Have you ever been offended by a woman and her decision to cover her skin?

No? Me neither, but try telling that to French officials.

I’m sure you’ve seen the #burkiniban hashtag trending on Twitter recently. This was following reports and images of armed French police approaching a woman on a beach in Nice who was made to remove some of her clothing as it breached a ban on wearing the full-body Islamic swimsuit.

When I heard the statement that was first released by David Lisnard, the Mayor of Cannes, I was disgusted. He said that ‘access to beaches and for swimming is banned to anyone who does not have (bathing apparel) which respects good customs and secularism.’

‘Beachwear which ostentatiously displays religious affiliation, when France and places of worship are currently the target of terrorist attacks, is liable to create risks of disrupting public order.’

Thankfully, France’s top administrative court overturned the controversial ban in the resort town of Villeneuve-Loubet declaring that it ‘seriously and clearly illegally breached fundamental freedoms.’

The human rights lawyer who brought that case said he would take each town to court over their burkini bans. As it stands, bans on the burkini have also been lifted in Nice, Cannes, Frejus and Roquebrune.

I found Lisnard’s statement beyond ridiculous. These women who choose to wear the burkini, which in my opinion isn’t any different from a wet suit, shows no religious affiliation whatsoever. If anything, Lisnard’s comments are likely to fuel further tension and create further rifts within society.

As the ban is slowly lifted and people continue to show solidarity to those Muslim women who simply wish to go about their day to day without any hassle, we can’t ignore the elephant in the room here. This was a racist and sexist ban.

Yeah, I’m calling it out for what it is.

This ban also reveals a much bigger issue at play here which people have commented on – can Islam and the French way of life coexist? But I think we’re viewing this all wrong.

Across the world, Muslims have been able to integrate within western societies and in France this is no different. It is the government and people in power that are actively making it difficult for law abiding citizens. The question we should be asking is can France accept Islam and make an effort to seamlessly integrate Muslims within society rather than shunning them?

The attacks in Nice were awful, however it was ruled that ‘The emotion and the anxieties resulting from the terrorist attacks and especially the one committed in Nice on July 14, are not sufficient to justify legally the prohibition.’ – and so it shouldn’t be.

You can’t just stifle garments of clothes that women wear because you think covering up and concealing ones skin is somehow affiliated with terrorist groups. For years now, Muslim women in particular have been used as pawns for officials and people in power to push agendas and shape perceptions about an entire religious group. I can’t tell you how many times I’ve heard comments like “Muslim women cover up because they’re oppressed, because they’re forced to by their men, because they have no equal rights.”

Activist and friend, Aina Khan summed the underlying issue up perfectly:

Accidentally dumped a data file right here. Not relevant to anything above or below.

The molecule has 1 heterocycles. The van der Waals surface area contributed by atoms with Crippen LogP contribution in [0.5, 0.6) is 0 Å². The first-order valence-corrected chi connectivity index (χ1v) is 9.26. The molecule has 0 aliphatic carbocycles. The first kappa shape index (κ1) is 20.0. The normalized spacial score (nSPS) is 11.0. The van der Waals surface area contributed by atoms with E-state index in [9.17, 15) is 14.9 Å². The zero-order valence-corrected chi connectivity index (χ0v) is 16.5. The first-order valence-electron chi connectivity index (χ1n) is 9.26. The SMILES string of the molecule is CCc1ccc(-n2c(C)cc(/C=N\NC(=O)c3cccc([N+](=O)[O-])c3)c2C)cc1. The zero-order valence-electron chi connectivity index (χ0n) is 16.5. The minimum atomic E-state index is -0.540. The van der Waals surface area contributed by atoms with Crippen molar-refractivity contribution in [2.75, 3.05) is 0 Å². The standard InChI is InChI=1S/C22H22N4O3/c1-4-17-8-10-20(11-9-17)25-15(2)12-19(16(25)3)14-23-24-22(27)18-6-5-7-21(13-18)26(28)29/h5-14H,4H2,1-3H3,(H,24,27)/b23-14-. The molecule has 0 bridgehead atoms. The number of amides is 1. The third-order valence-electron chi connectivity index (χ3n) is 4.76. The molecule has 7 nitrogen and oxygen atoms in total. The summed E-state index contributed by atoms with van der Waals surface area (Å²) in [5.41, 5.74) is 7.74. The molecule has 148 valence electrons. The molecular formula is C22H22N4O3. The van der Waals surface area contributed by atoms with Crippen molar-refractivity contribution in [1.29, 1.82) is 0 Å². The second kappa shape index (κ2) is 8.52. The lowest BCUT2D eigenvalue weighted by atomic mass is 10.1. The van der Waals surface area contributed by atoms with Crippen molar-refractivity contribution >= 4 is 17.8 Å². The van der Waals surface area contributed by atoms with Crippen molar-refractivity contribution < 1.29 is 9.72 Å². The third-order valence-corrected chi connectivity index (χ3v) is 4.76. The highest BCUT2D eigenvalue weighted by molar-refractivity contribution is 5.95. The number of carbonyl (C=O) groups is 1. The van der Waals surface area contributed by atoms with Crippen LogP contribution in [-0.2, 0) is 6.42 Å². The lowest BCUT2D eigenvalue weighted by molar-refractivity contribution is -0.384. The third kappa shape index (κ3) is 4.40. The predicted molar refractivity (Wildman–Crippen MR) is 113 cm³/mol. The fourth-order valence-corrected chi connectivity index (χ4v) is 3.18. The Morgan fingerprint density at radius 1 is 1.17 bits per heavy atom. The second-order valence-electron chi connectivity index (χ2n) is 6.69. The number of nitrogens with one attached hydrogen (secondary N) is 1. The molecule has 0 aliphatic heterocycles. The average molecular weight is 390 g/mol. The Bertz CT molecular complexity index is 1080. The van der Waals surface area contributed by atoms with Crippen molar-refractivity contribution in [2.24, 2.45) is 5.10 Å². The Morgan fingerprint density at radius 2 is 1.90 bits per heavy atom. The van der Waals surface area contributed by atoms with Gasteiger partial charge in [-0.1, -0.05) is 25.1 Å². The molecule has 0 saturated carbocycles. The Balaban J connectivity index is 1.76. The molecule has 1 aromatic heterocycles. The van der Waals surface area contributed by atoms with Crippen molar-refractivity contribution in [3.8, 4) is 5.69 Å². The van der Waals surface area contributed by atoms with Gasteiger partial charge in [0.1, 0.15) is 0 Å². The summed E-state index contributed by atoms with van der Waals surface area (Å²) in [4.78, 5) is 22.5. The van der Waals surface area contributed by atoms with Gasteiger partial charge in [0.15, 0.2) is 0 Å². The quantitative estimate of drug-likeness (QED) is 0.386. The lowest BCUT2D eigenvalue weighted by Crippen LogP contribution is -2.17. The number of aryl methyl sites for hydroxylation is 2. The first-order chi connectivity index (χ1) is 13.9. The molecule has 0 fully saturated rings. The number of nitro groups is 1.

‘Women’s bodies have always been used historically as battlegrounds by bigots to wage their wars on, and with the attacks that have happened in France it’s a perfect storm for bigots to set their agenda, to have this ammunition. Certain people think that Islam is inherently the problem, and so anything remotely associated with that – the hijab or a burkini – ‘Get rid of it! Amputate them from society,’ she said.

The truth is French officials are not any better than the ‘oppressors’ they talk about. At a recent beach party protest outside of London’s French Embassy, India Thorogood, one of the organisers made this point by saying: ‘It’s like they are trying to say that some men somewhere are sometimes telling women what to wear – but in response the French state are telling women what to wear. Two wrongs don’t make a right.’

This idea and excuse of liberating Muslim women needs to stop. How many times do we need to tell the wider world? We don’t need to be saved. We are not oppressed. The majority of us actually choose whether to wear a hijab or a burkini. Hell, I’ll probably invest in one myself! It’s a full body swimsuit. And furthermore if I want to cover my body up for whatever reason, I should have the freedom to do just so. This kind of discord is playing right into IS’s hands. They want western society to isolate Muslims, which then leave them as fair game and vulnerable to being coerced. Now, the majority of Muslims would not be so easy influenced, but feeling like you’re judged, discriminated against and an outcast to society can have dangerous repercussions. You never truly know how it’s going to affect individuals. So would you not rather try and build bridges to guarantee a strong, united nation?

Rather than put the blame on Muslims who simply want a peaceful life, let’s question why the French government is so intent on putting so much pressure to rid Muslim women of their identity and their faith. Surely we should be accommodating and tolerant of all faiths as long as there is no friction within society. This is the beauty of living in a multi-cultural society and is something that we were taught as children in school. Everyone brings something special and unique to the table. I’ve been in situations where people have such a negative perception of Muslims and yet after one conversation, their minds open up and they see how educated, understanding and vocal we are.

Solidarity works two ways here and if France would only open itself up to a dialogue with communities and citizens, so much could be achieved.

 

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